Vitamin E has long been believed to be an antioxidant, a substance that protects cells from damage caused by molecules that may play a role in cancers, heart disease and other illnesses.
Some scientists believe Vitamin E has additional medicinal functions beyond being an antioxidant, but it has been nearly impossible to test that theory, says Brock University Professor of Chemistry Jeffrey Atkinson.
However, research Atkinson is conducting may change that, with the effect of shedding new light on Vitamin E’s full functions.
Atkinson is a key contributor to a North American research team recently awarded US $2.1 million from the U.S. government’s National Institutes of Health (NIH). Of that total, Atkinson and his group were awarded approximately US $440,000.
“We’re continuing with some studies that we’ve done before, but I think the reason why we were successful with the NIH grant is that we very clearly stated we were going to take a chance on learning new directions and techniques,” says Atkinson.
The project, titled “Functions of Vitamin E and the tocopherol transfer protein,” is being led by Associate Professor Danny Manor in the School of Medicine at Case Western Reserve University in Cleveland.
Atkinson, his Research Associate Candace Panagabko, and two new PhD students, in collaboration with Assistant Professor of Biological Sciences Aleksandar Necakov, will be investigating how proteins and enzymes contribute to the distribution of Vitamin E in mammals. This will help better understand the medicinal functions of Vitamin E.
Its most important form, called alpha-tocopherol, protects fats and lipids in cells from oxidizing, “similar to how kitchen fats and oils can go rancid,” says Atkinson.
Distributing and regulating the levels of alpha-tocopherol in humans and animals is a protein called the tocopherol transfer protein. The process of protecting tissues from oxidation is tightly tied up with the way this protein functions.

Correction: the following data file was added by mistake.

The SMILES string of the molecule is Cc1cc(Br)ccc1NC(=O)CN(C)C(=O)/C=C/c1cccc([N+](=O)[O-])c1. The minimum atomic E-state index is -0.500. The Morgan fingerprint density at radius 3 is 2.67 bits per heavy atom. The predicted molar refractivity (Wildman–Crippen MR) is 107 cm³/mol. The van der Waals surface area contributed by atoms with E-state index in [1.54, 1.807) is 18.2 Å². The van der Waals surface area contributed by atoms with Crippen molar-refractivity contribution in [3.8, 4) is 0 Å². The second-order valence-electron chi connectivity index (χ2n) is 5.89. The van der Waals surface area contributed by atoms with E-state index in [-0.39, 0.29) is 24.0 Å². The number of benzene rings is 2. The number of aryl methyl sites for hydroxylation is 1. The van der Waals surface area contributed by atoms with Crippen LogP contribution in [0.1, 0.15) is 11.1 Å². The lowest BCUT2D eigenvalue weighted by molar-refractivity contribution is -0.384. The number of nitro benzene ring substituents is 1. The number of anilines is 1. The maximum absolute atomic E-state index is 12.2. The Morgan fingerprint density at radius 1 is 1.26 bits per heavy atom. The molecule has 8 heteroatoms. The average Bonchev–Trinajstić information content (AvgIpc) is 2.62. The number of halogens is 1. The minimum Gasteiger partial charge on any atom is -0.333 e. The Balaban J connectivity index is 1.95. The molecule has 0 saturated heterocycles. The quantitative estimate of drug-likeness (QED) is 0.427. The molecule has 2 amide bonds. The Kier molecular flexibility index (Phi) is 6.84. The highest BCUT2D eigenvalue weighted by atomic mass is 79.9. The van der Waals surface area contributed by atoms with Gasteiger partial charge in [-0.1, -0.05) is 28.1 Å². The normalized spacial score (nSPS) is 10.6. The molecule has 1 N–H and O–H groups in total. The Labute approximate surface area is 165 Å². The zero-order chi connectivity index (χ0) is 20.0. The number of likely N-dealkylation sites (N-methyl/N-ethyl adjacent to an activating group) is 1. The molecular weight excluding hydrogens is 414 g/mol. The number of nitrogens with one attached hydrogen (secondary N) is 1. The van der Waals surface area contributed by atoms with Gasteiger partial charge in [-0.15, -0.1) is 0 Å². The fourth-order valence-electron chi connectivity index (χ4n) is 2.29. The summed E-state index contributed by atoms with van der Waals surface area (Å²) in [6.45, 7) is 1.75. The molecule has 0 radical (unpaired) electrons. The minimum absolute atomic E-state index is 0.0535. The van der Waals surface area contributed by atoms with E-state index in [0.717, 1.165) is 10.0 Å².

“Some researchers have claimed that tocopherol has biological activities that don’t rely on being an antioxidant,” says Atkinson. “But this is incredibly hard to test since one cannot ‘turn off’ this antioxidant activity in the tocopherol molecular.”
Atkinson and his group have designed a version of Vitamin E that is almost identical to the original Vitamin E, but the group’s modified version doesn’t act as an antioxidant.
This modified version will be used in animal models at Manor’s lab at Case Western Reserve University to determine if and how Vitamin E controls the expression of genes that play a role in promoting human health.
“It is important for us to know how Vitamin E affects gene expression, as our current recommended daily allowance of this vitamin is still a bit of a guess,” says Atkinson.
“Knowing how this vitamin works in detail would allow more rational dietary recommendations that could assure better health throughout our lifespan,” he says.
He and his group will also be researching how Vitamin E operates in the liver, which absorbs Vitamin E from dietary fats and, through the action of the tocopherol transfer protein, distributes alpha-tocopherol to other parts of the body.
The wider research team will also examine the role of Vitamin E in treating and preventing fatty liver disease, an increasingly common pathology due to the prevalence of obesity and diabetes.
“We will be using biochemical and cell biological techniques to probe how the protein knows where to be and what to do with its cargo Vitamin E,” says Atkinson.